Metabolic targeting of hypoxia and HIF1 in solid tumors can enhance cytotoxic chemotherapy

Rob A. Cairns, Ioanna Papandreou, Patrick D. Sutphin, Nicholas C. Denko

Research output: Contribution to journalArticlepeer-review

144 Scopus citations


Solid tumors frequently contain large regions with low oxygen concentrations (hypoxia). The hypoxic microenvironment induces adaptive changes to tumor cell metabolism, and this alteration can further distort the local microenvironment. The net result of these tumor-specific changes is a microenvironment that inhibits many standard cytotoxic anticancer therapies and predicts for a poor clinical outcome. Pharmacologic targeting of the unique metabolism of solid tumors could alter the tumor microenvironment to provide more favorable conditions for anti-tumor therapy. Here, we describe a strategy in which the mitochondrial metabolism of tumor cells is increased by pharmacologic inhibition of hypoxia-inducible factor 1 (HIF1) or its target gene pyruvate dehydrogenase kinase 1 (PDK1). This acute increase in oxygen consumption leads to a corresponding decrease in tumor oxygenation. Whereas decreased oxygenation could reduce the effectiveness of some traditional therapies, we show that it dramatically increases the effectiveness of a hypoxia-specific cytotoxin. This treatment strategy should provide a high degree of tumor specificity for increasing the effectiveness of hypoxic cytotoxins, as it depends on the activation of HIF1 and the presence of hypoxia, conditions that are present only in the tumor, and not the normal tissue.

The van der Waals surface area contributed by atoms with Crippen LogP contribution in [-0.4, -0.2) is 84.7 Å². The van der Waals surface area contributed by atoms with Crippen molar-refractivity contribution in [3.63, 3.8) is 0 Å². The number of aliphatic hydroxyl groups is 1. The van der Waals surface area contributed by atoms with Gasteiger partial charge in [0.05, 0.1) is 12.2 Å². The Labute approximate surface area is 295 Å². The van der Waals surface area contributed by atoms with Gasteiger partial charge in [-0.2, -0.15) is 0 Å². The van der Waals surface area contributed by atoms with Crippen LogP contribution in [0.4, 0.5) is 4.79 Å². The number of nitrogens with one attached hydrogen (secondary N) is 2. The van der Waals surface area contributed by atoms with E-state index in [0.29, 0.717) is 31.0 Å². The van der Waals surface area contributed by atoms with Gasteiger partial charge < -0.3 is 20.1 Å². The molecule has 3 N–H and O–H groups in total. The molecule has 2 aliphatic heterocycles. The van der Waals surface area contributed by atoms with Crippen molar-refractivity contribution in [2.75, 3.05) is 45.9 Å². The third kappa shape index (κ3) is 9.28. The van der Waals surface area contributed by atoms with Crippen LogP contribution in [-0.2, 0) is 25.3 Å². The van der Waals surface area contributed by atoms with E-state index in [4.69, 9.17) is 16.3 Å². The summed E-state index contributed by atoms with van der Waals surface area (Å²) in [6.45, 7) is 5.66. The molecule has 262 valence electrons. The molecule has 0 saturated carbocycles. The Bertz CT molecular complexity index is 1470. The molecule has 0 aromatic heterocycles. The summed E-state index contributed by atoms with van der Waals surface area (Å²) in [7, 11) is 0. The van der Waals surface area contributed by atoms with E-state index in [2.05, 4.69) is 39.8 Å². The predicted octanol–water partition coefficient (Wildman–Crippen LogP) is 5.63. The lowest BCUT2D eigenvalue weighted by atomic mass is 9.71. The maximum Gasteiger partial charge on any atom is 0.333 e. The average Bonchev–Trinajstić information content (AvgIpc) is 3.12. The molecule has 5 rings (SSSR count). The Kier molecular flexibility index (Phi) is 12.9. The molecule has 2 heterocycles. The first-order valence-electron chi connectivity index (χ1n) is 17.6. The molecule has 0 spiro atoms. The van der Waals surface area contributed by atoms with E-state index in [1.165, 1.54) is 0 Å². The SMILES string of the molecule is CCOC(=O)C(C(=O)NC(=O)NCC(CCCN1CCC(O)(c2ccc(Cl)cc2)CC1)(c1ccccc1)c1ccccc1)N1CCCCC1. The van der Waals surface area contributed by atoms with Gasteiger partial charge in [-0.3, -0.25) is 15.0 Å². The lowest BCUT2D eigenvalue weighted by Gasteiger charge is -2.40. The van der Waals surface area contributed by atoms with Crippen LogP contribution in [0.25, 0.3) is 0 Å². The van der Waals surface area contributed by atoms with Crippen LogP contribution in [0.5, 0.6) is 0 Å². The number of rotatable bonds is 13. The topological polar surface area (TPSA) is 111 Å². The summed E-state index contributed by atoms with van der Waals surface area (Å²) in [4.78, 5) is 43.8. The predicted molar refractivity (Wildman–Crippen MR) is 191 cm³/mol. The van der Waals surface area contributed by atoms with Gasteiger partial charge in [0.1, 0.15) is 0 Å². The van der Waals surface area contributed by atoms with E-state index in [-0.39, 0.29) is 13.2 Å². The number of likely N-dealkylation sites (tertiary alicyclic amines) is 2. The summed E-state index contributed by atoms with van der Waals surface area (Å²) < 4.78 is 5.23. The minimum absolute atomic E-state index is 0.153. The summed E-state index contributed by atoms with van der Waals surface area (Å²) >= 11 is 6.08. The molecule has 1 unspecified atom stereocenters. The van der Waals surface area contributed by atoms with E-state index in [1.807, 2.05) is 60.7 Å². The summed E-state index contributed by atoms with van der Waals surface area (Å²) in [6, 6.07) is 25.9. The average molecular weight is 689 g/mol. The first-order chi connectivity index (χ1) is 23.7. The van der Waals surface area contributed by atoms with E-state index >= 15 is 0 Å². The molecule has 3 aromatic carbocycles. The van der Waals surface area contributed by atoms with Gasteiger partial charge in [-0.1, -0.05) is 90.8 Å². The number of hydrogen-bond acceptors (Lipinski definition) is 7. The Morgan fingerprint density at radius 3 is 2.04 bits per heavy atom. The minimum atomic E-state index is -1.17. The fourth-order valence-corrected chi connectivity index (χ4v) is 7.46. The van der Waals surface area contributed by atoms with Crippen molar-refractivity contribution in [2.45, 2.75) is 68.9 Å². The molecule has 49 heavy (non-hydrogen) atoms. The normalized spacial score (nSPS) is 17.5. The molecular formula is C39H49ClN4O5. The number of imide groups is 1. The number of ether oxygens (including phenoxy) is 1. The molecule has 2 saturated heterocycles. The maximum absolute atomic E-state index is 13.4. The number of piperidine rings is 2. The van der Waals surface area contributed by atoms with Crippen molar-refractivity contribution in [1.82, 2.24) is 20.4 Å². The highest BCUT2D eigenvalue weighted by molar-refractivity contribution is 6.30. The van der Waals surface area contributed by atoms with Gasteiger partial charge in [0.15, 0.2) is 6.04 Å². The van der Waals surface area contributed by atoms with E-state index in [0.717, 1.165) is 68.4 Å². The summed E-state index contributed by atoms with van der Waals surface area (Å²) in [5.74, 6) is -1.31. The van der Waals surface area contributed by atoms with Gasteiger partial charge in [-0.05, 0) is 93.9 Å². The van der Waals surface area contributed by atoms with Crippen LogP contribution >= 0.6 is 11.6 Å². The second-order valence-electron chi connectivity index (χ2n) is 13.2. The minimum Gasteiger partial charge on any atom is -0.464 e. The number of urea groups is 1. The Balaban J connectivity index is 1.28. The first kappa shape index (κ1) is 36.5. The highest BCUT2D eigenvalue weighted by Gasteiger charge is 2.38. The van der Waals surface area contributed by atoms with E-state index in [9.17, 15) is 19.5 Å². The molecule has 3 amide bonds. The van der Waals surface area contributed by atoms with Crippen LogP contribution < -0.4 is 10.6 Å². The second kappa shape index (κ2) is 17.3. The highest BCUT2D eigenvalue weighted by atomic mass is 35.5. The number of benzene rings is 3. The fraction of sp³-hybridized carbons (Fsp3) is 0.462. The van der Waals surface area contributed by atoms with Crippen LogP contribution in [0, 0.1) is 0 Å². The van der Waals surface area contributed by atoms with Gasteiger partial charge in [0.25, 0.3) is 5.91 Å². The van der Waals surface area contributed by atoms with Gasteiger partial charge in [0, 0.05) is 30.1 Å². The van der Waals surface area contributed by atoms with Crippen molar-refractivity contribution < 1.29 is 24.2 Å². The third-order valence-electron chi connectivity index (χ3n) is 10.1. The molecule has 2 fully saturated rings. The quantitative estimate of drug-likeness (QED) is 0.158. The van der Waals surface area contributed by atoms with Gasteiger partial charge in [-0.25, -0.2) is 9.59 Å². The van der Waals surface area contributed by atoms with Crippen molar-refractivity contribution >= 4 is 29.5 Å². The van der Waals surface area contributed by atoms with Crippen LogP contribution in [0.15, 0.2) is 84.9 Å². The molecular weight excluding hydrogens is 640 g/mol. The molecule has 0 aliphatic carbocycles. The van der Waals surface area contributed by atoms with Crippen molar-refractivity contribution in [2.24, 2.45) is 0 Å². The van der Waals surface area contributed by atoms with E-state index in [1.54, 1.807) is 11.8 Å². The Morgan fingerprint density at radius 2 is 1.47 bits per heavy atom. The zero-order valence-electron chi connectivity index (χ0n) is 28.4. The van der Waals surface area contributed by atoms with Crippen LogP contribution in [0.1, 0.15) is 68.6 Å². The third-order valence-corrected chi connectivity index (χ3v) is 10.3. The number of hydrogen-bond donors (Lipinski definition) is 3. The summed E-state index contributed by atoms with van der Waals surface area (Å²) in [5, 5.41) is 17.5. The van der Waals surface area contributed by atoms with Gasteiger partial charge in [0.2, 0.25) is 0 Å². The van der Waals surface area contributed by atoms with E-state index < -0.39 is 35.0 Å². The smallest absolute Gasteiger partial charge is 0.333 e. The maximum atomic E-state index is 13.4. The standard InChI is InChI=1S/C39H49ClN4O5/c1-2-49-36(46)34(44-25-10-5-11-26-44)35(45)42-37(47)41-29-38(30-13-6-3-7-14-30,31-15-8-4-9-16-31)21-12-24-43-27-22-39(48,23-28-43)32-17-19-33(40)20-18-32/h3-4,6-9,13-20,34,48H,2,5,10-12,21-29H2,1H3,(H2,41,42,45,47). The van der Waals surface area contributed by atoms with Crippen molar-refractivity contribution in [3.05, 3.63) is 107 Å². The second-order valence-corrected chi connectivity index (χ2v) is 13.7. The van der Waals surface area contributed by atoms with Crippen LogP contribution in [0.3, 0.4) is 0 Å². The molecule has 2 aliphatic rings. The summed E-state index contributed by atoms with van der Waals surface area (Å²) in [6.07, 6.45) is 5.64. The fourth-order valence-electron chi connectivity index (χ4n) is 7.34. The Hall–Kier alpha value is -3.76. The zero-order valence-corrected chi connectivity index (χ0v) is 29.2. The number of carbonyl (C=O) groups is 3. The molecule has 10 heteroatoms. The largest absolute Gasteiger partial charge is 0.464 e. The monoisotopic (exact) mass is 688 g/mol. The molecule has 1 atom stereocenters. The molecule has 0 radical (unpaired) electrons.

Original languageEnglish (US)
Pages (from-to)9445-9450
Number of pages6
JournalProceedings of the National Academy of Sciences of the United States of America
Issue number22
StatePublished - May 29 2007


  • HIF inhibitors
  • Hypoxia-inducible factor
  • Pyruvate dehydrogenase kinase
  • Tumor metabolism

ASJC Scopus subject areas

  • General


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